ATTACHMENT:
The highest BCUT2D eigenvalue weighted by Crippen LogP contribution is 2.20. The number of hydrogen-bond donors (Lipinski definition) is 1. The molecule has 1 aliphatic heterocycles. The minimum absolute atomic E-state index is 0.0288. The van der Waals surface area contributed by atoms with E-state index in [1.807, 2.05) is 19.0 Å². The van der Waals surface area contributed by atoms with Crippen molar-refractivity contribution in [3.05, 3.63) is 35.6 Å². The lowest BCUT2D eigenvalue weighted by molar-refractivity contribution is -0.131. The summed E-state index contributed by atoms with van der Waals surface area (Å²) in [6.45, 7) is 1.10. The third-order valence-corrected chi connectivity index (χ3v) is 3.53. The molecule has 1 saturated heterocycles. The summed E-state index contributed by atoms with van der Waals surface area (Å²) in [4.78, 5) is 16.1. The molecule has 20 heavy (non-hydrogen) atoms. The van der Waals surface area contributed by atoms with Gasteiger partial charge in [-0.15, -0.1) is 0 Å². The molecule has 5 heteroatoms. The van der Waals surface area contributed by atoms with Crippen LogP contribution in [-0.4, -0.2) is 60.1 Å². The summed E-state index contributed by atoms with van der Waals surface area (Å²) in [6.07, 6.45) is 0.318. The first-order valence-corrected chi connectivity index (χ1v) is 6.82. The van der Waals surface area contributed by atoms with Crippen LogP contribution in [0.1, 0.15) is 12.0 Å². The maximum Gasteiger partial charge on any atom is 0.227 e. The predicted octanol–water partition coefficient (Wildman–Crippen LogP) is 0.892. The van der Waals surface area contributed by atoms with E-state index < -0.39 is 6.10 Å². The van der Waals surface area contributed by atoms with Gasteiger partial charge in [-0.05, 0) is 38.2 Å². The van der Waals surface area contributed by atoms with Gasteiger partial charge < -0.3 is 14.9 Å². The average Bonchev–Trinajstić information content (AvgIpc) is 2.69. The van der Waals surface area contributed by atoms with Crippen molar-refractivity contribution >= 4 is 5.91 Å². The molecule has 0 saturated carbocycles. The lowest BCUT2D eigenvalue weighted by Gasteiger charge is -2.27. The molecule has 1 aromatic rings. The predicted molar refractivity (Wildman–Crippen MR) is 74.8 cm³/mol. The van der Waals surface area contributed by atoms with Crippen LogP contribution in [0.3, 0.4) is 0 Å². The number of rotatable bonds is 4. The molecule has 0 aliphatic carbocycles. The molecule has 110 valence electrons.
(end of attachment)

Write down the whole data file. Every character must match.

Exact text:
The highest BCUT2D eigenvalue weighted by Crippen LogP contribution is 2.20. The number of hydrogen-bond donors (Lipinski definition) is 1. The molecule has 1 aliphatic heterocycles. The minimum absolute atomic E-state index is 0.0288. The van der Waals surface area contributed by atoms with E-state index in [1.807, 2.05) is 19.0 Å². The van der Waals surface area contributed by atoms with Crippen molar-refractivity contribution in [3.05, 3.63) is 35.6 Å². The lowest BCUT2D eigenvalue weighted by molar-refractivity contribution is -0.131. The summed E-state index contributed by atoms with van der Waals surface area (Å²) in [6.45, 7) is 1.10. The third-order valence-corrected chi connectivity index (χ3v) is 3.53. The molecule has 1 saturated heterocycles. The summed E-state index contributed by atoms with van der Waals surface area (Å²) in [4.78, 5) is 16.1. The molecule has 20 heavy (non-hydrogen) atoms. The van der Waals surface area contributed by atoms with Gasteiger partial charge in [-0.15, -0.1) is 0 Å². The molecule has 5 heteroatoms. The van der Waals surface area contributed by atoms with Crippen LogP contribution in [-0.4, -0.2) is 60.1 Å². The summed E-state index contributed by atoms with van der Waals surface area (Å²) in [6.07, 6.45) is 0.318. The first-order valence-corrected chi connectivity index (χ1v) is 6.82. The van der Waals surface area contributed by atoms with Crippen LogP contribution in [0.1, 0.15) is 12.0 Å². The maximum Gasteiger partial charge on any atom is 0.227 e. The predicted octanol–water partition coefficient (Wildman–Crippen LogP) is 0.892. The van der Waals surface area contributed by atoms with E-state index < -0.39 is 6.10 Å². The van der Waals surface area contributed by atoms with Gasteiger partial charge in [-0.05, 0) is 38.2 Å². The van der Waals surface area contributed by atoms with Gasteiger partial charge < -0.3 is 14.9 Å². The average Bonchev–Trinajstić information content (AvgIpc) is 2.69. The van der Waals surface area contributed by atoms with Crippen molar-refractivity contribution >= 4 is 5.91 Å². The molecule has 0 saturated carbocycles. The lowest BCUT2D eigenvalue weighted by Gasteiger charge is -2.27. The molecule has 1 aromatic rings. The predicted molar refractivity (Wildman–Crippen MR) is 74.8 cm³/mol. The van der Waals surface area contributed by atoms with Crippen LogP contribution in [0.3, 0.4) is 0 Å². The number of rotatable bonds is 4. The molecule has 0 aliphatic carbocycles. The molecule has 110 valence electrons.